Germany in 18th place at 7-a-side World Cup in South Africa


PHilipp Gleitze ran off. 40 meters to go. In full sprint he picked up the ball. He kept running. Ten more meters. five more Not much was missing and the German rugby international would have decided the game with the last stoppage-time action. Five yards to try to win the first World Cup game against Chile, until the round of 16 against South Africa. Instead, a Chilean defender flew in from behind, grabbed Gleitze's legs and brought him down. No try. Renewal. And there defeat by a kick through the bars.

Rugby 7s is a fast-paced sport. A sport with turns every second. Above all, it is a sport where very small moments can have very big consequences. As was the case with Germany's first appearance at the World Cup, where the missed victory on Friday in the knockout match with Chile meant that the German team did not play the hosts in a fiery atmosphere on the same evening. Instead: consolation round. The tournament of the first round losers for 17th place. Early on Saturday morning the first match of the day was against Portugal. Only a few hundred spectators had already entered the imposing arena of Cape Town lost.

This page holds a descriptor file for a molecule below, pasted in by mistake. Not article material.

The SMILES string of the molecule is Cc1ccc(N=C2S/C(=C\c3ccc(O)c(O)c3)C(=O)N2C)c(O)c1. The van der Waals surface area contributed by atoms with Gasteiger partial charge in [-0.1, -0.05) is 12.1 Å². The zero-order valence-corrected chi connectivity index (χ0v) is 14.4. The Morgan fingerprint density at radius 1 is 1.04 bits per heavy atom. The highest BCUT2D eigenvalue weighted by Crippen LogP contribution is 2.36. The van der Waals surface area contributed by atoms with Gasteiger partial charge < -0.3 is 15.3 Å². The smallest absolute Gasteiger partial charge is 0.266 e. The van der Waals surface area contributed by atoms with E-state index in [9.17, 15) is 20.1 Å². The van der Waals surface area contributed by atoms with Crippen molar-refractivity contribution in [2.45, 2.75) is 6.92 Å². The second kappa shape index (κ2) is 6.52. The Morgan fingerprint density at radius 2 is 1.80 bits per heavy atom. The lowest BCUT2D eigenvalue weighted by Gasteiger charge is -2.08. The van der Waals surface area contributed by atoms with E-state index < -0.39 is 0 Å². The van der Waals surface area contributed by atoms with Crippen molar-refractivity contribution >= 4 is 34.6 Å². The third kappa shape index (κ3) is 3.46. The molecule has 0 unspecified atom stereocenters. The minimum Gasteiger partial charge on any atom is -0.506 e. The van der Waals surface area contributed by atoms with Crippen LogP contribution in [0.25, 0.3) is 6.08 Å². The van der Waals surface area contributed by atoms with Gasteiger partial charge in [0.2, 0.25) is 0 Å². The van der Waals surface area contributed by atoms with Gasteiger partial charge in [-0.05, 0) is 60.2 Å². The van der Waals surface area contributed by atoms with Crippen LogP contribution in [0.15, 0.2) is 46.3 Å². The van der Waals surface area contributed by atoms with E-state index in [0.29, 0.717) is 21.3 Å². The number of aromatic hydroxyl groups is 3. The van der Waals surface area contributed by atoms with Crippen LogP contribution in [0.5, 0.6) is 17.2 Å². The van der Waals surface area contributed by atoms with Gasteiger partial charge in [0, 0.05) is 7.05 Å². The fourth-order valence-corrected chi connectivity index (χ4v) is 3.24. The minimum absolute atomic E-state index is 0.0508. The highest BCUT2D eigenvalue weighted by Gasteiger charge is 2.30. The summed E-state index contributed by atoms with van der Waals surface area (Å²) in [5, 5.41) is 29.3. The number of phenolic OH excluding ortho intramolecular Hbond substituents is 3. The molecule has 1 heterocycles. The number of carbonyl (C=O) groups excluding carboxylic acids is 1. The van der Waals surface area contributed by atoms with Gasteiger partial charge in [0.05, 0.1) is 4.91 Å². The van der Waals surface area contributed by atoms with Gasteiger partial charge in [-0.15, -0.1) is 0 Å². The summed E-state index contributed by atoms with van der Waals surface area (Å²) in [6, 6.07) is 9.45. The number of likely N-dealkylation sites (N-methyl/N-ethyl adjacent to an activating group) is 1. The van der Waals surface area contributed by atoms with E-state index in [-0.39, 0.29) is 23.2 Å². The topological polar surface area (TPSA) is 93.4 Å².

Rugby 7s is a brutal sport. And that doesn't even mean the physical toughness in competition. The old saying about hooligan sports played by gentlemen also applies here. But it is always painful to experience how mercilessly mistakes are punished in this Olympic rugby variant.

Especially at the World Cup, where every single match is a knockout game. The Germans had a relatively comfortable 12-0 lead against Chile at half-time, but then went about their work twice with over-motivation. Two time penalties were the result. Two men outnumbered for less than two minutes. With seven against seven and only seven minutes per half, that can hardly be compensated for. The momentum changed and Chile saved themselves in overtime.



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